C. ' Prohibited work '. -- The Convention expressly forbids the employment of prisoners of war in three types of industry -- metallurgical, machinery and chemical. This prohibition is stated less clearly in the French text than in the English (11), but it must be considered as absolute, for in the event of a general war, these industries will always be turned over to armaments production. The best means of ensuring that prisoners of war would not be called upon to participate in war production was therefore to forbid their employment in these industries. The prohibition is also justified by the fact that these industries, which are vital for national defence, are among the [p.269] key objectives of enemy air operations, as was amply proved during the Second World War; it has already been seen in considering Article 23
that for reasons of safety, prisoners should not be assembled in the neighbourhood of key military objectives.
PARAGRAPH 2. -- RIGHT OF COMPLAINT
Article 78, paragraph 2
, establishes the right of prisoners of war to make complaints on any matter regarding conditions of captivity. In principle there was therefore no need to include a second reference in the present paragraph. The drafters of the new Convention considered, however, that because of its importance, it was advisable to maintain this clause, which had been included in the 1929 Convention (Article 31, paragraph 2
). Reference should therefore be made to the commentary on Article 78
* (1) [(1) p.264] "Work done by prisoners of war shall have no
direct connection with the operations of the war. In
particular, it is forbidden to employ prisoners in the
manufacture or transport of arms or munitions of any kind,
or on the transport of material destined for combatant
(2) [(2) p.264] See BRETONNI RE: op. cit., pp. 196-201;
SCHEIDL: op. cit., pp. 378-384;
(3) [(3) p.264] See BRETONNI RE: op. cit., pp. 201-206; see
also ' Report of the International Committee of the Red
Cross on its activities during the Second World War, '
Vol. I, pp. 332-335, and ' Final Record of the Diplomatic
Conference of Geneva of 1949, ' Vol. II-A, p. 272;
(4) [(1) p.265] See ' Report on the Work of the Conference of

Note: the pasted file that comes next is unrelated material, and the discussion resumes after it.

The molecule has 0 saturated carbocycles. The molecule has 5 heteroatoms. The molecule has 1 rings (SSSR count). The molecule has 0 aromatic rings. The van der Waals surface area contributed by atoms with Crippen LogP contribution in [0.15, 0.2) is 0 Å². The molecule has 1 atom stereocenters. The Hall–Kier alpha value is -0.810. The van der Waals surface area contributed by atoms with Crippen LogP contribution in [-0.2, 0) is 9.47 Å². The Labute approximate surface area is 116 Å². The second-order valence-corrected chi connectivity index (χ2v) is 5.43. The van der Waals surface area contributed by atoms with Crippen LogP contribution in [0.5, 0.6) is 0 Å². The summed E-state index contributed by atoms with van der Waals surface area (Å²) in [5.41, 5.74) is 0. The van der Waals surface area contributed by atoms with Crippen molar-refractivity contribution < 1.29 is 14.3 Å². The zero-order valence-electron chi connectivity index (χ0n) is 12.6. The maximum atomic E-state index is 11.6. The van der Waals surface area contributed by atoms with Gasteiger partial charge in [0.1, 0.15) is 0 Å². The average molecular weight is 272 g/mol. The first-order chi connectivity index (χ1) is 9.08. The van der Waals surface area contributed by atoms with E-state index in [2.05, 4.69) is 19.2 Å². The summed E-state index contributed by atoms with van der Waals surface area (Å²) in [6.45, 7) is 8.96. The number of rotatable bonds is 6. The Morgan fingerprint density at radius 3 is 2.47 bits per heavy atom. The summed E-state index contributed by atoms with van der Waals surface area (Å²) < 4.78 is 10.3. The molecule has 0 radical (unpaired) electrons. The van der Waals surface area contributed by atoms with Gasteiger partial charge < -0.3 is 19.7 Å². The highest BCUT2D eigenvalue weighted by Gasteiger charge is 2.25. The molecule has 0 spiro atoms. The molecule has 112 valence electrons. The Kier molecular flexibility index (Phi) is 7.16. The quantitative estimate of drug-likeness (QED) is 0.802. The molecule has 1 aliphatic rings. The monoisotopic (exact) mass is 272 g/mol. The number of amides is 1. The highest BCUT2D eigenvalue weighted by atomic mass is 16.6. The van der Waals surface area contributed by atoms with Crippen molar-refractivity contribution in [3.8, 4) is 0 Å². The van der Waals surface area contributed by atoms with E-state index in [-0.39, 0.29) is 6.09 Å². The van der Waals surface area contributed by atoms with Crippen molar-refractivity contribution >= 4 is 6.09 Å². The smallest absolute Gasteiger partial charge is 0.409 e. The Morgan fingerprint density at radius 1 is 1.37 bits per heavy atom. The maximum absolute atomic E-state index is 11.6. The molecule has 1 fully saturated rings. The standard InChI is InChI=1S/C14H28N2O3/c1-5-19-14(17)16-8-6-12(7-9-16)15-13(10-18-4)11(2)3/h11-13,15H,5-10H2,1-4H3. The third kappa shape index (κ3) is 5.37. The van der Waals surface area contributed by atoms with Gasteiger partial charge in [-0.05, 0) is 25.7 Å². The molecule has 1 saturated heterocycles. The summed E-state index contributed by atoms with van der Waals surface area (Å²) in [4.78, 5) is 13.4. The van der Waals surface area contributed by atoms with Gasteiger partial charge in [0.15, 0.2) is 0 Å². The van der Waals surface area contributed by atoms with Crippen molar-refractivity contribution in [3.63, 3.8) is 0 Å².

Government Experts, ' pp. 177-178. This text read as
"With the exception of work connected with the
removal of mines, bombs or similar devices laid by
themselves or by other members of their armed forces,
prisoners of war shall not be employed on work directly
connected either with active military operations or with
war production of an exclusively military character. They
may not be employed, in particular, in the manufacturing,
handling or transport of munitions, gas, explosives or any
other offensive substance; nor may they be employed in the
construction, handling or transport of any weapon of war,
or of equipment or material of an exclusively military
character. They shall not be employed to deliver any
material to combatant units, or to depôts from which such
material is issued direct to such units, nor may they work
in such depôts. They shall not be employed to construct or
repair fortifications, installations or earth-works which
may be used for the conduct of active military operations.
In the event of any violation of the above
provisions, prisoners of war are entitled to exercise
their right of complaint in accordance with Article 42.";
(5) [(2) p.265] See ' Report on the Work of the Conference of
Government Experts, ' pp. 178-179;
(6) [(3) p.265] "In addition to labour performed in connection
with camp administration, installation or maintenance,
prisoners of war may only be required to do work which is
normally required for the feeding, sheltering, clothing,
transportation and health of human beings, but may not be
employed in work which is otherwise of value in assisting
the conduct of active military operations." For other
texts proposed, see ' Final Record of the Diplomatic
Conference of Geneva of 1949, ' Vol. III, pp. 70-71;
(7) [(4) p.265] See ' Diplomatic Conference for the
Establishment of International Conventions for the
Protection of War Victims, ' Working Document No. 3, pp.
22-23. For the discussion, see ' Final Record of the
Diplomatic Conference of Geneva of 1949, ' Vol. II-A, pp.
342-344. See also ' Remarks and Proposals, ' pp. 51-53;
(8) [(1) p.266] Although "crafts" are mentioned in the English
text, the French text refers only to "activités
commerciales ou artistiques";
(9) [(1) p.267] See ' Final Record of the Diplomatic
Conference of Geneva of 1949, ' Vol. II-A, pp. 342-343;
(10) [(2) p.267] See SCHEIDL: op. cit., p. 383;
(11) [(1) p.268] In the English text, the semi-colon between
"chemical industries" and "public works" makes the scope
of the prohibition perfectly clear;